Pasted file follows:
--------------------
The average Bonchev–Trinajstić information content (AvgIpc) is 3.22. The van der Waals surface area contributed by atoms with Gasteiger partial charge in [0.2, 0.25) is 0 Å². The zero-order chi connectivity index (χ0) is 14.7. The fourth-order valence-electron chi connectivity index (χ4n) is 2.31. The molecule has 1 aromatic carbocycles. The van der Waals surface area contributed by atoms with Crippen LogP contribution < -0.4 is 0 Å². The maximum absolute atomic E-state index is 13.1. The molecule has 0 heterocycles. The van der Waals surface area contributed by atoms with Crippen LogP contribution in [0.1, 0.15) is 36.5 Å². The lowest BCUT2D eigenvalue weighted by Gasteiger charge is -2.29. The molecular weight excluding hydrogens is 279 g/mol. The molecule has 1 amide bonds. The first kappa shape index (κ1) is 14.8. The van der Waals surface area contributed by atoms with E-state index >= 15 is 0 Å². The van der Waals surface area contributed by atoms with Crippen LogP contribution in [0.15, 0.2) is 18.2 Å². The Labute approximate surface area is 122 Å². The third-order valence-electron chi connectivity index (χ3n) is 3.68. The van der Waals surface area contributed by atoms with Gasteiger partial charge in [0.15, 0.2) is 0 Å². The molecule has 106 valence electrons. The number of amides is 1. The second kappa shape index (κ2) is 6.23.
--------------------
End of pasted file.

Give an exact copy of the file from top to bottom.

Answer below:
The average Bonchev–Trinajstić information content (AvgIpc) is 3.22. The van der Waals surface area contributed by atoms with Gasteiger partial charge in [0.2, 0.25) is 0 Å². The zero-order chi connectivity index (χ0) is 14.7. The fourth-order valence-electron chi connectivity index (χ4n) is 2.31. The molecule has 1 aromatic carbocycles. The van der Waals surface area contributed by atoms with Crippen LogP contribution < -0.4 is 0 Å². The maximum absolute atomic E-state index is 13.1. The molecule has 0 heterocycles. The van der Waals surface area contributed by atoms with Crippen LogP contribution in [0.1, 0.15) is 36.5 Å². The lowest BCUT2D eigenvalue weighted by Gasteiger charge is -2.29. The molecular weight excluding hydrogens is 279 g/mol. The molecule has 1 amide bonds. The first kappa shape index (κ1) is 14.8. The van der Waals surface area contributed by atoms with E-state index >= 15 is 0 Å². The van der Waals surface area contributed by atoms with Crippen LogP contribution in [0.15, 0.2) is 18.2 Å². The Labute approximate surface area is 122 Å². The third-order valence-electron chi connectivity index (χ3n) is 3.68. The van der Waals surface area contributed by atoms with Gasteiger partial charge in [0.15, 0.2) is 0 Å². The molecule has 106 valence electrons. The number of amides is 1. The second kappa shape index (κ2) is 6.23.